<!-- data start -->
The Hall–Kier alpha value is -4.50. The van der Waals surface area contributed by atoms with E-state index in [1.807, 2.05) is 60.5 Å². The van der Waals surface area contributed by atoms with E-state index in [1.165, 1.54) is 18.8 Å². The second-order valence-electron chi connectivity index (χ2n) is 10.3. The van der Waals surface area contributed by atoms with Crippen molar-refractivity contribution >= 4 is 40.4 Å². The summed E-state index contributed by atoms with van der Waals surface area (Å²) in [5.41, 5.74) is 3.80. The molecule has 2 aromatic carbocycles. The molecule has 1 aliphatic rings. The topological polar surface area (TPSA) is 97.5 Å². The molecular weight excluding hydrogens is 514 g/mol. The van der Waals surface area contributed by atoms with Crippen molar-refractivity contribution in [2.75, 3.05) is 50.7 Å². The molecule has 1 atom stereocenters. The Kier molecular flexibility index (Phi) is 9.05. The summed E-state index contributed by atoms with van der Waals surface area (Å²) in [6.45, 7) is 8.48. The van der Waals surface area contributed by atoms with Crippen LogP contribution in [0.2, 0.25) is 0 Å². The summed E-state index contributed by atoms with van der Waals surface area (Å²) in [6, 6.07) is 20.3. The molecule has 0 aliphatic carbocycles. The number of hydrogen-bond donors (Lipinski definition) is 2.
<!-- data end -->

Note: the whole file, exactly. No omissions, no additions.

The Hall–Kier alpha value is -4.50. The van der Waals surface area contributed by atoms with E-state index in [1.807, 2.05) is 60.5 Å². The van der Waals surface area contributed by atoms with E-state index in [1.165, 1.54) is 18.8 Å². The second-order valence-electron chi connectivity index (χ2n) is 10.3. The van der Waals surface area contributed by atoms with Crippen molar-refractivity contribution >= 4 is 40.4 Å². The summed E-state index contributed by atoms with van der Waals surface area (Å²) in [5.41, 5.74) is 3.80. The molecule has 2 aromatic carbocycles. The molecule has 1 aliphatic rings. The topological polar surface area (TPSA) is 97.5 Å². The molecular weight excluding hydrogens is 514 g/mol. The van der Waals surface area contributed by atoms with Crippen molar-refractivity contribution in [2.75, 3.05) is 50.7 Å². The molecule has 1 atom stereocenters. The Kier molecular flexibility index (Phi) is 9.05. The summed E-state index contributed by atoms with van der Waals surface area (Å²) in [6.45, 7) is 8.48. The van der Waals surface area contributed by atoms with Crippen LogP contribution in [0.2, 0.25) is 0 Å². The summed E-state index contributed by atoms with van der Waals surface area (Å²) in [6, 6.07) is 20.3. The molecule has 0 aliphatic carbocycles. The number of hydrogen-bond donors (Lipinski definition) is 2.